Images of black deaths are fairly easy to find on the Internet. You don’t have to look too hard for photos of Trayvon Martin’s lifeless body splayed out on a Stanford, Florida, lawn, or Michael Brown’s corpse laying on a street in Ferguson, Missouri. Those images sparked widespread outrage and a national conversation on police brutality in black communities in America. But recently, Black Lives Matter, the online and on-the-ground organizing effort that swept the country last year, launched an online photo project aimed at shifting the conversation of black life in America to something more positive.
Black Lives Matter teamed up with the 24 Hour Project, a group of street photographers, to gather images from professional and amateur photographers that celebrated black life. The project also represents a strategic shift for an activism effort that’s made its name largely in protests and calls for justice. More than 640 photos on Instagram were hashtagged with #BLM247 last weekend as part of the project.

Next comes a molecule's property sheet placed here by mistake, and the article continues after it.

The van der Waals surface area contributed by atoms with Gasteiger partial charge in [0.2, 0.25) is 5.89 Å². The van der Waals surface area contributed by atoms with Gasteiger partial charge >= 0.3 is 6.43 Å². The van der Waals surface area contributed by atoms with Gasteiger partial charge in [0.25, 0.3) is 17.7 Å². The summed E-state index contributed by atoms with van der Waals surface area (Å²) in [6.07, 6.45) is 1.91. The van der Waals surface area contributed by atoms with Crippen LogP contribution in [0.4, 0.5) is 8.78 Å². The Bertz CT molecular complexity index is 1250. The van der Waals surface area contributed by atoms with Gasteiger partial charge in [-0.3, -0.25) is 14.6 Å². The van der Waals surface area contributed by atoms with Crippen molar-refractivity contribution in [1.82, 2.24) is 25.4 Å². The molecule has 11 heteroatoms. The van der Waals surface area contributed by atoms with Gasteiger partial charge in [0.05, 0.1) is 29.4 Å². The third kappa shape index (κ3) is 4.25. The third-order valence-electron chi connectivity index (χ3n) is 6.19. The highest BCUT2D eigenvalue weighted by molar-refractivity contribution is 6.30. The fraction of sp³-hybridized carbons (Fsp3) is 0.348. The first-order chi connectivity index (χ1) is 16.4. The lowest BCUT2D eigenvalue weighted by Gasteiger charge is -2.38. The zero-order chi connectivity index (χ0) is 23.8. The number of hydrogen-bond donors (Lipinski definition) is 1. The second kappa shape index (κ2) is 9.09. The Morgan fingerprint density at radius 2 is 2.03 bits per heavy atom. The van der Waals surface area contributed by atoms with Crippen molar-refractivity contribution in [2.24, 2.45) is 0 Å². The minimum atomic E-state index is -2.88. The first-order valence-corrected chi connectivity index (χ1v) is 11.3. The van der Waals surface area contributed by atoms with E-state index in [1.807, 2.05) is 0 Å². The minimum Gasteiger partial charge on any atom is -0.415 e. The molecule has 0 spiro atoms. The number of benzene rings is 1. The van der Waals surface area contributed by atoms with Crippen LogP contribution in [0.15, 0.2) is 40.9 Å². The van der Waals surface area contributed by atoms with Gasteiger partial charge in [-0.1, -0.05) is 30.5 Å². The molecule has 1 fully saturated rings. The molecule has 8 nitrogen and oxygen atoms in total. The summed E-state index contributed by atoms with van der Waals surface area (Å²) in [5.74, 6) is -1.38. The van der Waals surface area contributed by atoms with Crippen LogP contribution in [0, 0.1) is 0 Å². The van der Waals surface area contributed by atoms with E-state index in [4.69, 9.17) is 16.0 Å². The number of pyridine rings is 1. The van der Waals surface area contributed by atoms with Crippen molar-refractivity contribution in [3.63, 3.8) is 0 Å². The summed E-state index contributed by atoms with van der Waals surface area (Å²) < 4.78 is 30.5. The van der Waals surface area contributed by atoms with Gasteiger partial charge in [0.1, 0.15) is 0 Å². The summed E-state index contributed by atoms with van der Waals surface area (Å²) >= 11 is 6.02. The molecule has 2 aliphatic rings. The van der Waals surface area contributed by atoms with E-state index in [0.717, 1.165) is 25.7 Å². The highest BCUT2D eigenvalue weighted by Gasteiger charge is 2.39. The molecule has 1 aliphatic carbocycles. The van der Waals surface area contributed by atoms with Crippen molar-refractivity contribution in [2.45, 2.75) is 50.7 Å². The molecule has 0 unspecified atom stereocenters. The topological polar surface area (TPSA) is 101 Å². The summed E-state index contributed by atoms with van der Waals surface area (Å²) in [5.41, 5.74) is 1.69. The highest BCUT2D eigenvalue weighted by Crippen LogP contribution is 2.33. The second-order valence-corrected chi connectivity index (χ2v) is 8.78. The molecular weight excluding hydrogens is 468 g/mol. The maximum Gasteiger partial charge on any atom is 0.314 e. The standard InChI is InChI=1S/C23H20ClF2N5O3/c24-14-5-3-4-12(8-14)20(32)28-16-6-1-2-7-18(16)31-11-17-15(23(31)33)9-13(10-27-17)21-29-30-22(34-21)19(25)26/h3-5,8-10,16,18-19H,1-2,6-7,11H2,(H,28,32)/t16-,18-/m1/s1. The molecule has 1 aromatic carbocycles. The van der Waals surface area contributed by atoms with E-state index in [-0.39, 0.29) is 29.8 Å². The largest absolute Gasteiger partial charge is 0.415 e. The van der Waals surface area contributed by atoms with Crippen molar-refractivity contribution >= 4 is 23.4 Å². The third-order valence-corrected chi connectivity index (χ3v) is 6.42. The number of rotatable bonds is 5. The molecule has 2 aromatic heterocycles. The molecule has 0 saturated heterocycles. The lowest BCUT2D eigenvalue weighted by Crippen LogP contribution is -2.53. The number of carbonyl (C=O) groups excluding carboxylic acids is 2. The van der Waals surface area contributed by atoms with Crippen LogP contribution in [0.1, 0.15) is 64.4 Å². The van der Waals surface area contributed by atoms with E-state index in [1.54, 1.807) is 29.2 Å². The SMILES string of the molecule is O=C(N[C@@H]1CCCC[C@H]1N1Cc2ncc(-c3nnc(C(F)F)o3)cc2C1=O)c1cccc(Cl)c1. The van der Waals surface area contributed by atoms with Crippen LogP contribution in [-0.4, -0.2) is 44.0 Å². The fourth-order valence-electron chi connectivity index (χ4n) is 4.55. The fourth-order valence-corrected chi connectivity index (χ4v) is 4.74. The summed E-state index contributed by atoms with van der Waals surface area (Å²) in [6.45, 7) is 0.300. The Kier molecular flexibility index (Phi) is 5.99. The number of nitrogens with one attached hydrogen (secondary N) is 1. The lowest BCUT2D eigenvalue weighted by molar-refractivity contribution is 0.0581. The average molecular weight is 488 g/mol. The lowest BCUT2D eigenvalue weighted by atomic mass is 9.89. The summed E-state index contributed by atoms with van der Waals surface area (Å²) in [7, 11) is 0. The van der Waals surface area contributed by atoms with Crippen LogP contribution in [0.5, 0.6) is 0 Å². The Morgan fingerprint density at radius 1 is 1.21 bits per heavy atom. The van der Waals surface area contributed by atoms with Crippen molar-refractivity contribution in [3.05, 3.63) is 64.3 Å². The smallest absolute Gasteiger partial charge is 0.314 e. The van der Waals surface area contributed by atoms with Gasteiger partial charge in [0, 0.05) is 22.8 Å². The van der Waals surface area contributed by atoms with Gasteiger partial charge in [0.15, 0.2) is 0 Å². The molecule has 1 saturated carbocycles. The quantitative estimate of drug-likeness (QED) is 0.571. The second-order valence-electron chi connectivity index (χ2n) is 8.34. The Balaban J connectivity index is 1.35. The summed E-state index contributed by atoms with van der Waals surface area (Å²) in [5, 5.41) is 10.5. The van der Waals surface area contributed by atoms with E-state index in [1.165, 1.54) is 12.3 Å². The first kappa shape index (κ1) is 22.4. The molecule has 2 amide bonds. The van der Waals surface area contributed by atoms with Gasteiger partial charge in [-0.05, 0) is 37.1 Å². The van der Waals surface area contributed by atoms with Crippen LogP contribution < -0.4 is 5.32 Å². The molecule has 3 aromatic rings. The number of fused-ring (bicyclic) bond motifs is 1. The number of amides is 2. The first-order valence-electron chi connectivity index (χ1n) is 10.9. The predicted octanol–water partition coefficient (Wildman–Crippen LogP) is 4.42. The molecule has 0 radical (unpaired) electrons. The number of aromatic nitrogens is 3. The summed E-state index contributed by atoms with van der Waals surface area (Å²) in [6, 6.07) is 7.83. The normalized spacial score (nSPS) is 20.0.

“So much of our focus is on freedom and what freedom looks like,” Patrisse Cullors, cofounder of Black Lives Matter, told TakePart. “For black folks it’s important that we remember all the ways that we’re resilient, and these images showcase the miracle of black life.”
Black Lives Matter is an organizing effort that began taking shape shortly after Martin’s death in 2012, and made national headlines in the wake of Ferguson and the death of Eric Garner in Staten Island, New York. Cofounded by three seasoned organizers— Cullors, Alicia Garza, and Opal Tometi— it became the rallying cry for black communities protesting police brutality across the country. It’s also slowly wound its ways into America’s cultural lexicon, earning shout-outs from an array of celebrities, including Hillary Clinton and Kanye West, and Fox’s breakout hit Empire.
For those who participated, the project was also an effort to rally black artists. “I’m a black artist and photographer and I’ve struggled a lot to make art in an art world that’s super white,” said Tanya Lucia Bernard, who helped organize the project and works on cultural strategy with Black Lives Matter. “These images are helping to transform what people are seeing and what they understand to be happening in these different communities.”